On the one hand, the elderly are less likely to be involved in the workforce: At the same time, old age may or may not put one at a disadvantage in accessing positions of prestige. Old age may benefit one in such positions, but it may also disadvantage one because of negative ageist stereotyping of old people. On the other hand, young people are often disadvantaged from accessing prestigious or relatively rewarding jobs, because of their recent entry to the work force or because they are still completing their education.

Typically, once they enter the labour force or take a part-time job while in school, they start at entry-level positions with low-level wages. Furthermore, because of their lack of prior work experience, they can also often be forced to take marginal jobs, where they can be taken advantage of by their employers. As a result, many older people have to face obstacles in their lives. Health inequalities can be defined as differences in health status or in the distribution of health determinants between different population groups.

Health inequalities are in many cases related to access to health care. In industrialized nations , health inequalities are most prevalent in countries that have not implemented a universal health care system, such as the United States. Because of the US health care system is heavily privatized, access to health care is dependent upon one's economic capital ; Health care is not a right, it is a commodity that can be purchased through private insurance companies or that is sometimes provided through an employer.

The way health care is organized in the U. In the United States, over 48 million people are without medical care coverage. While universal access to health care may not completely eliminate health inequalities, [62] [63] it has been shown that it greatly reduces them. Citizens are seen as consumers who have a 'choice' to buy the best health care they can afford; in alignment with neoliberal ideology, this puts the burden on the individual rather than the government or the community. In countries that have a universal health care system, health inequalities have been reduced.

In Canada, for example, equity in the availability of health services has been improved dramatically through Medicare. People don't have to worry about how they will pay health care, or rely on emergency rooms for care, since health care is provided for the entire population. However, inequality issues still remain. For example, not everyone has the same level of access to services. Even if everyone had the same level of access, inequalities may still remain. This is because health status is a product of more than just how much medical care people have available to them.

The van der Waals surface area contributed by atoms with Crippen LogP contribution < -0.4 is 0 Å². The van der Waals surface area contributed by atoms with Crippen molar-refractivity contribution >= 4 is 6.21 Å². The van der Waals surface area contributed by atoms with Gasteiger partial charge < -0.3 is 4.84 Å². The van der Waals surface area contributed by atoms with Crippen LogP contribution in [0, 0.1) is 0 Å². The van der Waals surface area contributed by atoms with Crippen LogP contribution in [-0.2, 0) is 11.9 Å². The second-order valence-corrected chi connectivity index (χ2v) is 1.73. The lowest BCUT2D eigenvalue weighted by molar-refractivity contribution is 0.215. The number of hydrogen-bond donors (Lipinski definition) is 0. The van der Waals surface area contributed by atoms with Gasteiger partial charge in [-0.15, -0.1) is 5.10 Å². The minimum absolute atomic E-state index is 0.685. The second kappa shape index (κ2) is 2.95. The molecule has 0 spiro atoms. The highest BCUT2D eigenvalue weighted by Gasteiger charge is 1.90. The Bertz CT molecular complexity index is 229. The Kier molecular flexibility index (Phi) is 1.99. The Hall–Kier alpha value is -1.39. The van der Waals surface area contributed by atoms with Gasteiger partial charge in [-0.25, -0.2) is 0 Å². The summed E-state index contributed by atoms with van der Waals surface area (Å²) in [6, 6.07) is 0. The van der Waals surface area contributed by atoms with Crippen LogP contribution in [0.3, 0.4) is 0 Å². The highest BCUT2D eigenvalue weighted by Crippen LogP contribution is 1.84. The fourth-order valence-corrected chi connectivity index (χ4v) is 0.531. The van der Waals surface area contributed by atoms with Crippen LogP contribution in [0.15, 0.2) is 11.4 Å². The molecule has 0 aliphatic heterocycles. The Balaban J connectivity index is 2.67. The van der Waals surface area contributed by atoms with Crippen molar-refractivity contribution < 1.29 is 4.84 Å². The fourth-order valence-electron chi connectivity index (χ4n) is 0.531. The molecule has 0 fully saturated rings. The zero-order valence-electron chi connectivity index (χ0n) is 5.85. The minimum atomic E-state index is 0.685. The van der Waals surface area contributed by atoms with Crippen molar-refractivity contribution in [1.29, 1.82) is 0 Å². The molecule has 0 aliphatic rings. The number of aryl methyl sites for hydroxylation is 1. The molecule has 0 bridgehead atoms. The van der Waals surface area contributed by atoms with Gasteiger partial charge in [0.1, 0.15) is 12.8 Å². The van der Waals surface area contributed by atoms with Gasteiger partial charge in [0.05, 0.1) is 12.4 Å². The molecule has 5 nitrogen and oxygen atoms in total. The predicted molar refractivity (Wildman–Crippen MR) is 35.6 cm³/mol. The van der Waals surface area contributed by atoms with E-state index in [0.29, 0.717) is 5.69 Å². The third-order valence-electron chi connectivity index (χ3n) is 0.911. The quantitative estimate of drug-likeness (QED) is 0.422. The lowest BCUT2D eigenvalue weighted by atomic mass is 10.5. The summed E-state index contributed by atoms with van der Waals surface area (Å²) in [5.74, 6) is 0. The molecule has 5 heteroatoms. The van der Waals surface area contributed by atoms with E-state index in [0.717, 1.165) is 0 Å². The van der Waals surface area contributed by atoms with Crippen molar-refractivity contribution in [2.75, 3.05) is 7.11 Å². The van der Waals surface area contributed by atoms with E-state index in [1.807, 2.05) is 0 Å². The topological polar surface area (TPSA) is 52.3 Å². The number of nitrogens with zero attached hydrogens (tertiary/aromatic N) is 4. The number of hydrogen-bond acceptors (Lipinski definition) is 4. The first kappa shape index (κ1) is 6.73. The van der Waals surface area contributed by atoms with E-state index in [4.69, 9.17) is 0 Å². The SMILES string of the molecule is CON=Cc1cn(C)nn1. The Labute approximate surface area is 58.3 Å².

While Medicare has equalized access to health care by removing the need for direct payments at the time of services, which improved the health of low status people, inequities in health are still prevalent in Canada. A lack of health equity is also evident in the developing world, where the importance of equitable access to healthcare has been cited as crucial to achieving many of the Millennium Development Goals. Health inequalities can vary greatly depending on the country one is looking at. Health equity is needed in order to live a healthier and more sufficient life within society.

Inequalities in health lead to substantial effects that are burdensome on the entire society. Inequalities in health are often associated with socioeconomic status and access to health care. Health inequities can occur when the distribution of public health services is unequal. A study by Makinen et al. Wealthier groups are also more likely to be seen by doctors and to receive medicine. There has been considerable research in recent years regarding a phenomenon known as food deserts , in which low access to fresh, healthy food in a neighborhood leads to poor consumer choices and options regarding diet.